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Is A Total Surveillance Society Inevitable?

Recently, ZD Net Australia reported about the Legal Futures Conference at Stanford University in California. Several technologists and legal experts attended the conference. Many legal experts have again raised concerns that Web 2.0 has come at the expense of individual privacy. The article quoted an IBM technologist at the conference who said:

" 'A total surveillance is not only inevitable and irreversible, but also irresistible,' Jeff Jonas, distinguished engineer and chief scientist at IBM Entity Analytics, said during a panel on surveillance at the conference on Saturday. For example, imagine how convenient it would be to have RFID chips embedded in sunglasses so you could find them easily, Jonas said."

Is he serious? Inevitable? Irresistible? Just so I can find my sunglasses? Consider this:

"Jennifer Granick, civil liberties director at the Electronic Frontier Foundation, acknowledged that she finds the location-based technology in her iPhone very convenient when she's trying to avoid traffic congestion but she doesn't want the government to be able to use that technology to track her down. The fact that all sorts of data about each of us is being gathered and is archived, searchable, and can be compiled to create profiles about each of us is what makes digital privacy intrusions so much scarier than pre-Internet life, she said."

Jeffrey Rosen, a law professor at George Washington University and legal affairs editor of The New Republic, warned of:

"... "privacy chernobyls," which he described as "new threats to privacy that have the potential to transform society in troubling ways". Examples include Facebook revealing more about its members than they care to have revealed and tracking their purchases without consent, as well as AOL inadvertently exposing search terms of 650,000 people in 2006."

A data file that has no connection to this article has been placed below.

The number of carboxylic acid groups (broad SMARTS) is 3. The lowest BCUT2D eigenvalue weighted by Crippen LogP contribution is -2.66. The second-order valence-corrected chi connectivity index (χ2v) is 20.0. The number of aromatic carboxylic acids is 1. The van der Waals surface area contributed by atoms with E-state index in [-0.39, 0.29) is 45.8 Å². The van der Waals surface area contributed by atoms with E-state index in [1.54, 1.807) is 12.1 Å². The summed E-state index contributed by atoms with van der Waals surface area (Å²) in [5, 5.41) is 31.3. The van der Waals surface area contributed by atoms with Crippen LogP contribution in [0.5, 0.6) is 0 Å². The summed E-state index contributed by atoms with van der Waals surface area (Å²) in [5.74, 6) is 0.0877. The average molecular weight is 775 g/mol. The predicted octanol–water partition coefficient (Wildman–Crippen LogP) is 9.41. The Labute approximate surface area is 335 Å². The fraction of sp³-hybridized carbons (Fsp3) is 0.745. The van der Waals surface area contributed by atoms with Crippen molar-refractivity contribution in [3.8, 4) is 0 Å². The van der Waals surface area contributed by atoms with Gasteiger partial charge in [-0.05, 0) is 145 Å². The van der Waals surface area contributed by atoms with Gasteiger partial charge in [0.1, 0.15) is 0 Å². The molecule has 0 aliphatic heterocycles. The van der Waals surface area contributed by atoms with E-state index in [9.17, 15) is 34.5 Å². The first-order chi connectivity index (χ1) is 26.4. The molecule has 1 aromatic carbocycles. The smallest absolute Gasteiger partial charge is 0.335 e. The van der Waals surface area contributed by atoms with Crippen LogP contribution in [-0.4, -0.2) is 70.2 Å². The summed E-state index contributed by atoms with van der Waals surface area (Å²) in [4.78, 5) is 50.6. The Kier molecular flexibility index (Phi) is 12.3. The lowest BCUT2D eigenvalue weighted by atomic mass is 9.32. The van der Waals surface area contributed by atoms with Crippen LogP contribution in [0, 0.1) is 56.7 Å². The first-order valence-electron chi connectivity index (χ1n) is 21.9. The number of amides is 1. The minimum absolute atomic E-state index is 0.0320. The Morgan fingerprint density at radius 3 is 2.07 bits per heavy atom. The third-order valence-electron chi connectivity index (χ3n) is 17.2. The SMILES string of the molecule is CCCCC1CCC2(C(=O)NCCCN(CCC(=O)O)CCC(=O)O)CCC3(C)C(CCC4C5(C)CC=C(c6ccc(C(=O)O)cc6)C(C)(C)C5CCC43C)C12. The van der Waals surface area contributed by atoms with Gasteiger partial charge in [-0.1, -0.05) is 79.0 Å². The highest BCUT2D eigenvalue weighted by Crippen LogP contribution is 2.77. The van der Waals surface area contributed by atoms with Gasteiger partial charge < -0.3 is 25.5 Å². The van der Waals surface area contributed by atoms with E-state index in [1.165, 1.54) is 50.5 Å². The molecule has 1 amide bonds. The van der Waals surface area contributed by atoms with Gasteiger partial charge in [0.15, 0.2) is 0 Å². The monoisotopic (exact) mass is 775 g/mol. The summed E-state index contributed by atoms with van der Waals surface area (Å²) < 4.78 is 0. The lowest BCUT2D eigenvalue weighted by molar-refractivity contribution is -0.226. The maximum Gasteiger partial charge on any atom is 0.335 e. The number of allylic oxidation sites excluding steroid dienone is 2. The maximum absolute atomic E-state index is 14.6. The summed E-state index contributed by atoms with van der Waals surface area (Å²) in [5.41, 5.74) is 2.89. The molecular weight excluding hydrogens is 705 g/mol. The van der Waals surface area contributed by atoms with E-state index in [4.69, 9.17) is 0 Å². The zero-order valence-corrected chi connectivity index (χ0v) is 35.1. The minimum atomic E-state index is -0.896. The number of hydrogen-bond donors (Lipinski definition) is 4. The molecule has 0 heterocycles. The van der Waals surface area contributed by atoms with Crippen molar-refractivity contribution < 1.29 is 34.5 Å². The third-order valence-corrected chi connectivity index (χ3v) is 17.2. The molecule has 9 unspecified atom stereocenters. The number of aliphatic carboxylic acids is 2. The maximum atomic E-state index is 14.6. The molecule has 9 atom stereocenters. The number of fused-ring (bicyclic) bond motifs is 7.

Are attitudes in the USA unique?

"The perspective is different in other countries, Rosen said. Americans are, in general, concerned with preventing terrorism, while Europeans are concerned with protecting their individual privacy, he said. For example, the French will bare their breasts but not their salaries and mortgages, and the reverse is true in the US. "My fear is that the cultural differences will make thoughtful regulation difficult," Rosen said."

Probably the most important conclusion:

"Government regulation is necessary to ensure that consumers' privacy is adequately protected online, Granick and Rosen said. Orin Kerr, a professor at George Washington University Law School, said the Fourth Amendment can be applied to the online world in a way that balances individual rights with law enforcement  needs."

I find a total surveillance society easily resistible. Nor is it inevitable. We have a choice. What do you think?


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